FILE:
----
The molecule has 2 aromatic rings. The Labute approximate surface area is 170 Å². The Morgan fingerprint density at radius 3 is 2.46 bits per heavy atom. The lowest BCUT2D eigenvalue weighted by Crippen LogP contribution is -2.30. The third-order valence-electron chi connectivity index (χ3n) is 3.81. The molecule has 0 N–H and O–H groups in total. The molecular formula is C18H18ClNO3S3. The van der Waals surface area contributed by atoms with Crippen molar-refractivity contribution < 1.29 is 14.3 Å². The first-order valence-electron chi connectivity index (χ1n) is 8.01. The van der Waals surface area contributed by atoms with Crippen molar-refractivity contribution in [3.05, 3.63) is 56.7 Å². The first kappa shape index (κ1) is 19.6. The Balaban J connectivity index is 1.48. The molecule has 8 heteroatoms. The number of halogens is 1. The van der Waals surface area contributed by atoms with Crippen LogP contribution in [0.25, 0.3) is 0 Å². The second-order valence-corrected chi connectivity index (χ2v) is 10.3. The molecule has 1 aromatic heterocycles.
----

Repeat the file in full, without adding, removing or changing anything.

The molecule has 2 aromatic rings. The Labute approximate surface area is 170 Å². The Morgan fingerprint density at radius 3 is 2.46 bits per heavy atom. The lowest BCUT2D eigenvalue weighted by Crippen LogP contribution is -2.30. The third-order valence-electron chi connectivity index (χ3n) is 3.81. The molecule has 0 N–H and O–H groups in total. The molecular formula is C18H18ClNO3S3. The van der Waals surface area contributed by atoms with Crippen molar-refractivity contribution < 1.29 is 14.3 Å². The first-order valence-electron chi connectivity index (χ1n) is 8.01. The van der Waals surface area contributed by atoms with Crippen molar-refractivity contribution in [3.05, 3.63) is 56.7 Å². The first kappa shape index (κ1) is 19.6. The Balaban J connectivity index is 1.48. The molecule has 8 heteroatoms. The number of halogens is 1. The van der Waals surface area contributed by atoms with Crippen LogP contribution in [0.25, 0.3) is 0 Å². The second-order valence-corrected chi connectivity index (χ2v) is 10.3. The molecule has 1 aromatic heterocycles.